New York City Mayor Bill de Blasio warned Wednesday that the Senate proposal to repeal and replace parts of the Affordable Care Act is “not dead” and said local leaders opposed to the legislation will continue lobbying lawmakers to vote against it.

“This bill is not dead by any stretch of the imagination,” de Blasio, a Democrat, told reporters on a conference call organized by the U.S. Conference of Mayors. “We saw a trajectory with the House bill that is cautionary. The first time around, it didn’t work, the second time around, it didn’t work, the third time, it did. We have to remember that the Senate bill is going to be looked at again over these next weeks.”

“That being said, I would say this time the difference is the Senate is a very different body, and not only are mayors, but lots of other voices of conscience around the country are really reaching out intensely and letting our senators know what a big impact it would make to lose this health care for so many of our people,” he continued. “I think the trajectory is different, but the ballgame is far from over.”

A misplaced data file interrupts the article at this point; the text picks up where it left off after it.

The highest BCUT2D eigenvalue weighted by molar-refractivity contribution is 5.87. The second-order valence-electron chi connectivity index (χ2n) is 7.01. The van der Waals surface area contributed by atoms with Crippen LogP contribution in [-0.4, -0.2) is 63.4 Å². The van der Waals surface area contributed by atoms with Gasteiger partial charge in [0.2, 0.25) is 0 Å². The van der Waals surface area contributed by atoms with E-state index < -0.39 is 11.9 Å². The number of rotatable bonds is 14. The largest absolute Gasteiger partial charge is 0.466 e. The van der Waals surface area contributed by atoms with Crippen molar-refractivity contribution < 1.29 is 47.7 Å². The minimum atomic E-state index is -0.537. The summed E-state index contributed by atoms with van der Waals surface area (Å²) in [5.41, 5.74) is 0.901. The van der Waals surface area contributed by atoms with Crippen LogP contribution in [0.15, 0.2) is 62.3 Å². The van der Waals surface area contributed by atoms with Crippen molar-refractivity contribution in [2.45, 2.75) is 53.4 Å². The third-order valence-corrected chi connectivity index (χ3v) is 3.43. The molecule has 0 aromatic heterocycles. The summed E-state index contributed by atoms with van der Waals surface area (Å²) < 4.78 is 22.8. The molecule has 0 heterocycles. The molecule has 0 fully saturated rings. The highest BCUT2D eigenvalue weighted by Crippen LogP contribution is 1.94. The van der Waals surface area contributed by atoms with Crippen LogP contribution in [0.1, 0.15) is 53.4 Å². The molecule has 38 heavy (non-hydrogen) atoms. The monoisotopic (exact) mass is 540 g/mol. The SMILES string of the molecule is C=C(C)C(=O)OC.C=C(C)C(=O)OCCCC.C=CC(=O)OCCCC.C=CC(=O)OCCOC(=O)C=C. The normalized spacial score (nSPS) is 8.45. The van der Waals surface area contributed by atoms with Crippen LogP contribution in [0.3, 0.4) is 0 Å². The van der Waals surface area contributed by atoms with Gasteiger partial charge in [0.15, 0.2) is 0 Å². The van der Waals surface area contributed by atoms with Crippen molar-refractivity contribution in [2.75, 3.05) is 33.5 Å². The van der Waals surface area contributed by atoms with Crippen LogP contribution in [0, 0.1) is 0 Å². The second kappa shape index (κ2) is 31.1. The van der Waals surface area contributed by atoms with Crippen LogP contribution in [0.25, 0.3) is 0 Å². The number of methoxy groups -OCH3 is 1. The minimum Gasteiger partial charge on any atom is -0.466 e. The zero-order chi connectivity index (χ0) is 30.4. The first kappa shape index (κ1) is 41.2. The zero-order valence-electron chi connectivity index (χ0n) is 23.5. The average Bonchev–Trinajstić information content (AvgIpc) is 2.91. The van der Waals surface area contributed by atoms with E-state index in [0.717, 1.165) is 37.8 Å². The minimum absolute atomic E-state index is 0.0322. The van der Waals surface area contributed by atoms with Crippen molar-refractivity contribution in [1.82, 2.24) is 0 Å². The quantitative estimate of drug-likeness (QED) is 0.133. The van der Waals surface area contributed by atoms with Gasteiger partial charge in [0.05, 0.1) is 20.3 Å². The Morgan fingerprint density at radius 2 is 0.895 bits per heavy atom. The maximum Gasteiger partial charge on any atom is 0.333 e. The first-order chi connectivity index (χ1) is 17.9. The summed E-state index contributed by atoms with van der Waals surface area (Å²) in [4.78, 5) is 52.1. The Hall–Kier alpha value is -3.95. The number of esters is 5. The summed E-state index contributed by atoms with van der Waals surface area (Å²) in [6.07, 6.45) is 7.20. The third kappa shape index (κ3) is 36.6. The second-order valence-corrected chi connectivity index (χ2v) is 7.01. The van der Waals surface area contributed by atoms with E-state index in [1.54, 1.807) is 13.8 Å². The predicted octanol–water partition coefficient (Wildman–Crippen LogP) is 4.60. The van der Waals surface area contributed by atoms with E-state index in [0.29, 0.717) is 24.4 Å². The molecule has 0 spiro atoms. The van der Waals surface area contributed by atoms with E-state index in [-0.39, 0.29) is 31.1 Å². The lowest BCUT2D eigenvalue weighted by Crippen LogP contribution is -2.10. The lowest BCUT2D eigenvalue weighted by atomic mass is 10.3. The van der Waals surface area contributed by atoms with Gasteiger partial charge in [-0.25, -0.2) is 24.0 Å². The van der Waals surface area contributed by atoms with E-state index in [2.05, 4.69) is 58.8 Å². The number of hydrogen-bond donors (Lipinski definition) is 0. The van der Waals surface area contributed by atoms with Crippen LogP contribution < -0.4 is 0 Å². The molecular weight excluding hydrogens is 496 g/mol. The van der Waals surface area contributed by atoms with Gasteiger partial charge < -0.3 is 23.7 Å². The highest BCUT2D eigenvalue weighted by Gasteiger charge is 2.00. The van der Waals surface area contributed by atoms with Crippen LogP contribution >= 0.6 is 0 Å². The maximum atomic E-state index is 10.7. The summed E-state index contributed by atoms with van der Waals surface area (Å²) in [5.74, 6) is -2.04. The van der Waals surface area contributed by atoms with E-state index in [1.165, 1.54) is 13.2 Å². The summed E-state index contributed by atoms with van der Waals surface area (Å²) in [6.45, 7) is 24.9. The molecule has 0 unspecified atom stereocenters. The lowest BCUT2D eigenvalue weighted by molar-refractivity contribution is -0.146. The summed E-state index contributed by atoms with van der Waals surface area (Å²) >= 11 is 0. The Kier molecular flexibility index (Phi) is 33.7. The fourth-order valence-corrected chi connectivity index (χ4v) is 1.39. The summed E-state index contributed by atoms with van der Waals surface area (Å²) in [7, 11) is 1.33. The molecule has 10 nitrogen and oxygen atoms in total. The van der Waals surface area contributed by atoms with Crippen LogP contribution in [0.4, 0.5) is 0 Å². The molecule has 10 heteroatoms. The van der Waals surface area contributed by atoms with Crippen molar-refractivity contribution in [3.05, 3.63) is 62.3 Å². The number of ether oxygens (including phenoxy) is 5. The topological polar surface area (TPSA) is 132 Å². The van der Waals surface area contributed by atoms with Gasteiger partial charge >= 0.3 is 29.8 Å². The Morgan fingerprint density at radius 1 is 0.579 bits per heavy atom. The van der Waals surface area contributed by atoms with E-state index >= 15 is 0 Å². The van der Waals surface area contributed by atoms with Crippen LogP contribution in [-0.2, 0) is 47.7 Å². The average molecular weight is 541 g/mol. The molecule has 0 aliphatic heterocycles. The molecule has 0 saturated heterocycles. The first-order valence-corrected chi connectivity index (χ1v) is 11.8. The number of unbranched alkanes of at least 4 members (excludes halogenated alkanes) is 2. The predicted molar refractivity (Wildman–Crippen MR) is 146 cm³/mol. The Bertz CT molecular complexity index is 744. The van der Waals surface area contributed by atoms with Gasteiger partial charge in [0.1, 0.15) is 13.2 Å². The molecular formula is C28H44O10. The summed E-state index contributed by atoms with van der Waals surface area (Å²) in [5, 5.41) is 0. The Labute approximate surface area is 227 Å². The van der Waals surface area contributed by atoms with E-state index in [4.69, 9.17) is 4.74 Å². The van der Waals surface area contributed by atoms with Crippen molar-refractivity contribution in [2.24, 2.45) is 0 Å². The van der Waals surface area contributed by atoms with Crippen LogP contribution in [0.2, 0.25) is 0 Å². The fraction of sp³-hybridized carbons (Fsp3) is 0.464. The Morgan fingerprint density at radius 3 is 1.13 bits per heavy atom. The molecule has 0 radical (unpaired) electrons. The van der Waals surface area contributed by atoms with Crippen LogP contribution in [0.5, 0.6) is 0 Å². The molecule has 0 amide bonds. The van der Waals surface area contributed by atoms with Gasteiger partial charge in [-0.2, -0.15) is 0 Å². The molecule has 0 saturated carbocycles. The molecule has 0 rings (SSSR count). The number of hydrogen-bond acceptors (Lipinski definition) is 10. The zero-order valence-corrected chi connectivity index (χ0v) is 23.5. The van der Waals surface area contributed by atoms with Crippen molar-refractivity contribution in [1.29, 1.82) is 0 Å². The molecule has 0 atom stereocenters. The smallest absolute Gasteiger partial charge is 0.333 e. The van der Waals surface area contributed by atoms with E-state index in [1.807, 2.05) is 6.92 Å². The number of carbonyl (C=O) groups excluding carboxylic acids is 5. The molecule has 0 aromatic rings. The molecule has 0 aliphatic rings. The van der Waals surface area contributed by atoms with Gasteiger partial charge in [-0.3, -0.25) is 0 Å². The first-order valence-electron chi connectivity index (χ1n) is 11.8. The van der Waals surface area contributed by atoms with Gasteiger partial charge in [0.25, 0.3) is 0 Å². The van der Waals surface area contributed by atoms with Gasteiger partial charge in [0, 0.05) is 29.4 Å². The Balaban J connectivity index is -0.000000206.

Local leaders, including some Republicans, have been some of the more vocal opponents of the GOP health care plan, which Senate Majority Leader Mitch McConnell had intended to bring up for a vote later this week.

The vote was delayed until after the Senate’s July 4 recess after several moderate and conservative Republicans announced their opposition to the proposal. McConnell can only afford to lose two votes from his conference for a bill to pass.

In addition to de Blasio, a group of mayors opposed to the bill largely hailing from Medicaid expansion states and those with moderate Republican senators spoke on the call on Wednesday. They described it as part of their plan to pressure lawmakers to drop their plans to repeal Obamacare on a party-line vote and come up with bipartisan fixes to the law instead.

The Republican mayor of Mesa, Arizona, John Giles, led off the call, and the mayors of Dayton, Ohio; Bangor, Maine; Reno, Nevada; Huntington, West Virginia; and Anchorage, Alaska spoke as well. Boston Mayor Marty Walsh provided a statement.

The mayors urged senators to reject the most recent draft of the bill, which they criticized for its cuts to Medicaid, lack of funding to address mental health and the opioid crisis, and potential impact on local hospitals.

“We can all agree that Obamacare is flawed,” Giles said. “We agree on that. But I need to point out that you don’t fix something by making it worse.”